Scientists Discover an Eerie Nebula in the Constellation of Cassiopeia

Scientists Discover an Eerie Nebula in the Constellation of Cassiopeia

Gamma Cassiopeiae is slowly eroding away the ghostly cloud of gas and dust in the W-shaped constellation.

The constellation of Cassiopeia is named after the vain queen of Greek mythology and can be observed in the northern sky. The characteristic ‘W’ shape (caused by five bright stars) of the constellation makes it even more visible to the viewers. The visibility of Cassiopeia varies from one place to another but it can be seen from all parts of the globe. It is clearly visible year-round in all the regions that lie above latitude 34o N. It can be seen at its clearest from September to early November in all the sub-tropical locations. Similarly, it can also be observed in the north of the low southern latitudes (below 25o S).

Cassiopeia hosts some of the most luminous stars known to humanity like the white hypergiant (6 Cassiopeiae) and yellow hypergiants (V509 Cassiopeiae and Rho Cassiopeiae). It covers a very rich section of the Milky Way with lots of young galactic disc stars, open clusters, and nebulae. Alpha Cassiopeiae, also known as Schedar, stays the brightest star of the constellation for most parts of the year. Having said that, it is sometimes shaded by Gamma Cassiopeiae whose brightness rises to a magnitude of 1.6.

Talking about Gamma Cassiopeiae, it is the central point of the ‘W’ of the constellation. It is 19 times more massive and 65,000 times brighter than our Sun. This blue-white subgiant is surrounded by a gaseous disc, which is formed due to the fast rotation of the star. According to an estimate, it rotates at an amazing speed of 1.6 million kilometers per hour. Consequently, massive eruptions of mass take place from this star which gives birth to the surrounding disk. This also accounts for the variations in the observed brightness of the Gamma Cassiopeiae.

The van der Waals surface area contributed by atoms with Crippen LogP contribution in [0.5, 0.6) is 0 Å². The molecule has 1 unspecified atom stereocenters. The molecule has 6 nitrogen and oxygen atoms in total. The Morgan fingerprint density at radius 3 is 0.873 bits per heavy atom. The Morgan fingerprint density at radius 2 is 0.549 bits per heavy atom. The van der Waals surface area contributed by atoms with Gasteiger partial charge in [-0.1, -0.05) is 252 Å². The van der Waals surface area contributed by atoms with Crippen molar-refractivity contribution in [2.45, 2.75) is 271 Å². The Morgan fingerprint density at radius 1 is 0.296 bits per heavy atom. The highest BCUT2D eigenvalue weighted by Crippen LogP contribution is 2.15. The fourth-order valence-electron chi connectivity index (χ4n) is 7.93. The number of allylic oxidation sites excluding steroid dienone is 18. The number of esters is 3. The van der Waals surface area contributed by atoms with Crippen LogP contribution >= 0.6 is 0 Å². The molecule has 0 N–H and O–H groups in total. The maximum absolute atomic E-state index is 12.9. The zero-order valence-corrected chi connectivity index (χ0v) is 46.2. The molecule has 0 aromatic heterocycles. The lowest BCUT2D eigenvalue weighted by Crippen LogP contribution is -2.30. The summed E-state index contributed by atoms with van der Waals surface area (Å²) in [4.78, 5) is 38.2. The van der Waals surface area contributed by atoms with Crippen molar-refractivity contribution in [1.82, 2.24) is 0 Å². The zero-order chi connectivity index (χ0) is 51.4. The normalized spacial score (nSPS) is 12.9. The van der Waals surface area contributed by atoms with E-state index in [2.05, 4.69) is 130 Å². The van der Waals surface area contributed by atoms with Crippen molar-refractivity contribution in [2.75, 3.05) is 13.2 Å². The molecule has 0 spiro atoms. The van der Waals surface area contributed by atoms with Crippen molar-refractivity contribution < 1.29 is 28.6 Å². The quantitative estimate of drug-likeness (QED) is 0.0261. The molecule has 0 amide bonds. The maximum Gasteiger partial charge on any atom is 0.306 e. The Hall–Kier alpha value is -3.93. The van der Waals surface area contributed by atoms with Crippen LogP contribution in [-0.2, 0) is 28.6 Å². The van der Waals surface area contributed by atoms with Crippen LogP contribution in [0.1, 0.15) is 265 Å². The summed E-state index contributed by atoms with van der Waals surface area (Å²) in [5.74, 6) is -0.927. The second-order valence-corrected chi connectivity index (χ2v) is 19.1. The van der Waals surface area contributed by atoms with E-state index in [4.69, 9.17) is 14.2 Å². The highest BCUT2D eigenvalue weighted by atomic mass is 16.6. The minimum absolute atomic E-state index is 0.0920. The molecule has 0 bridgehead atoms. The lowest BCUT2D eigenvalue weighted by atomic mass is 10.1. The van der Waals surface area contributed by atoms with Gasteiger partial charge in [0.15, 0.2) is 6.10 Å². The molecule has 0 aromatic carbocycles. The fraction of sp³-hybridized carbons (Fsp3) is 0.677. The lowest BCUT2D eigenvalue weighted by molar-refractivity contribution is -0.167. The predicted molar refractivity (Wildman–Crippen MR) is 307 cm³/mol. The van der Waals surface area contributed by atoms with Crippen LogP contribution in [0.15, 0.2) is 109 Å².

The radiations emitting from Gamma Cassiopeiae are so strong that they even affect the Ghost of Cassiopeia (IC 63), a nebula which is several light-years away from the star. The Hubble Space Telescope captured an intriguing image of the nebula which clearly shows the impact of the strong radiation from the star. The ultraviolet radiation from Gamma Cassiopeiae smashes into the Hydrogen molecules which leads to the excitation of their electrons as they gain energy from the powerful rays.

This energy is later released in form of Hydrogen-alpha radiations. These emissions make IC 63 an emission nebula and these radiations give off the red light. Contrary to that, the light that gets reflected by the dust particles of the nebula is blue in color and gives the ghost of Cassiopeia, the status of a reflection nebula. The recent study of the researchers showed that the ultraviolet radiations from the central star of the Cassiopeia are destroying this ghostly nebula. Having said that, IC 63 is not the only object which is being affected by the humungous star as it engulfs a much larger region. The approximation of the scientists suggests that it covers about 2 degrees on the sky. You can have a look at the most detailed image of the colorful ghost by visiting the following link:

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